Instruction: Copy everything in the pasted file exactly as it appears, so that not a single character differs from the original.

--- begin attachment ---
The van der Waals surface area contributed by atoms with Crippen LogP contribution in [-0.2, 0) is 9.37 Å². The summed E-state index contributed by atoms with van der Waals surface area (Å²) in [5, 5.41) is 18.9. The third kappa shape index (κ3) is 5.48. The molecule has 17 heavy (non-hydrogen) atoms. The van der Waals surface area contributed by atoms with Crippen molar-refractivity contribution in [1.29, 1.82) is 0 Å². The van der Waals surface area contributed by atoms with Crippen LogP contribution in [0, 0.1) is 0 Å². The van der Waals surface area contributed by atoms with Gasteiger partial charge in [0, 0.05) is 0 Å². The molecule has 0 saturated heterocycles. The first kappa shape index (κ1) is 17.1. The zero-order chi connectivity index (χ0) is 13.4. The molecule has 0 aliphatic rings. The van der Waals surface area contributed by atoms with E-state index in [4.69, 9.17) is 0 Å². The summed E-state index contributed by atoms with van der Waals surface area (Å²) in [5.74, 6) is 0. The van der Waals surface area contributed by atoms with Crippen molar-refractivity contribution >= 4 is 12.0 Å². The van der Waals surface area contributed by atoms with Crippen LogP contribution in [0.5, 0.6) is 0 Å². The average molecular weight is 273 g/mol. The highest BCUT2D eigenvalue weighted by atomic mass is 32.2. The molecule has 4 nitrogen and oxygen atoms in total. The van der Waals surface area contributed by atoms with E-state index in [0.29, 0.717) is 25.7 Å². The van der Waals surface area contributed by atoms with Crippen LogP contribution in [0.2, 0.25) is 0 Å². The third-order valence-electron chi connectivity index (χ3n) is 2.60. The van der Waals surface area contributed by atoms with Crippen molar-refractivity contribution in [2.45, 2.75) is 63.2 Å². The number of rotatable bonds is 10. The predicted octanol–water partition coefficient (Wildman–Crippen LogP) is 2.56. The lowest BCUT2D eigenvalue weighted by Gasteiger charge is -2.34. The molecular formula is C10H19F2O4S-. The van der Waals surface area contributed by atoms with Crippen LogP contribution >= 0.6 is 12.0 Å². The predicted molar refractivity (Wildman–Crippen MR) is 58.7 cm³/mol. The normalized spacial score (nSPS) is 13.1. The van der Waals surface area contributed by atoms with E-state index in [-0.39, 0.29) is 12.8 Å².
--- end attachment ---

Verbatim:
The van der Waals surface area contributed by atoms with Crippen LogP contribution in [-0.2, 0) is 9.37 Å². The summed E-state index contributed by atoms with van der Waals surface area (Å²) in [5, 5.41) is 18.9. The third kappa shape index (κ3) is 5.48. The molecule has 17 heavy (non-hydrogen) atoms. The van der Waals surface area contributed by atoms with Crippen molar-refractivity contribution in [1.29, 1.82) is 0 Å². The van der Waals surface area contributed by atoms with Crippen LogP contribution in [0, 0.1) is 0 Å². The van der Waals surface area contributed by atoms with Gasteiger partial charge in [0, 0.05) is 0 Å². The molecule has 0 saturated heterocycles. The first kappa shape index (κ1) is 17.1. The zero-order chi connectivity index (χ0) is 13.4. The molecule has 0 aliphatic rings. The van der Waals surface area contributed by atoms with E-state index in [4.69, 9.17) is 0 Å². The summed E-state index contributed by atoms with van der Waals surface area (Å²) in [5.74, 6) is 0. The van der Waals surface area contributed by atoms with Crippen molar-refractivity contribution >= 4 is 12.0 Å². The van der Waals surface area contributed by atoms with Crippen LogP contribution in [0.5, 0.6) is 0 Å². The average molecular weight is 273 g/mol. The highest BCUT2D eigenvalue weighted by atomic mass is 32.2. The molecule has 4 nitrogen and oxygen atoms in total. The van der Waals surface area contributed by atoms with E-state index in [0.29, 0.717) is 25.7 Å². The van der Waals surface area contributed by atoms with Crippen LogP contribution in [0.2, 0.25) is 0 Å². The third-order valence-electron chi connectivity index (χ3n) is 2.60. The van der Waals surface area contributed by atoms with Crippen molar-refractivity contribution in [2.45, 2.75) is 63.2 Å². The number of rotatable bonds is 10. The predicted octanol–water partition coefficient (Wildman–Crippen LogP) is 2.56. The lowest BCUT2D eigenvalue weighted by Gasteiger charge is -2.34. The molecular formula is C10H19F2O4S-. The van der Waals surface area contributed by atoms with Crippen LogP contribution >= 0.6 is 12.0 Å². The predicted molar refractivity (Wildman–Crippen MR) is 58.7 cm³/mol. The normalized spacial score (nSPS) is 13.1. The van der Waals surface area contributed by atoms with E-state index in [-0.39, 0.29) is 12.8 Å².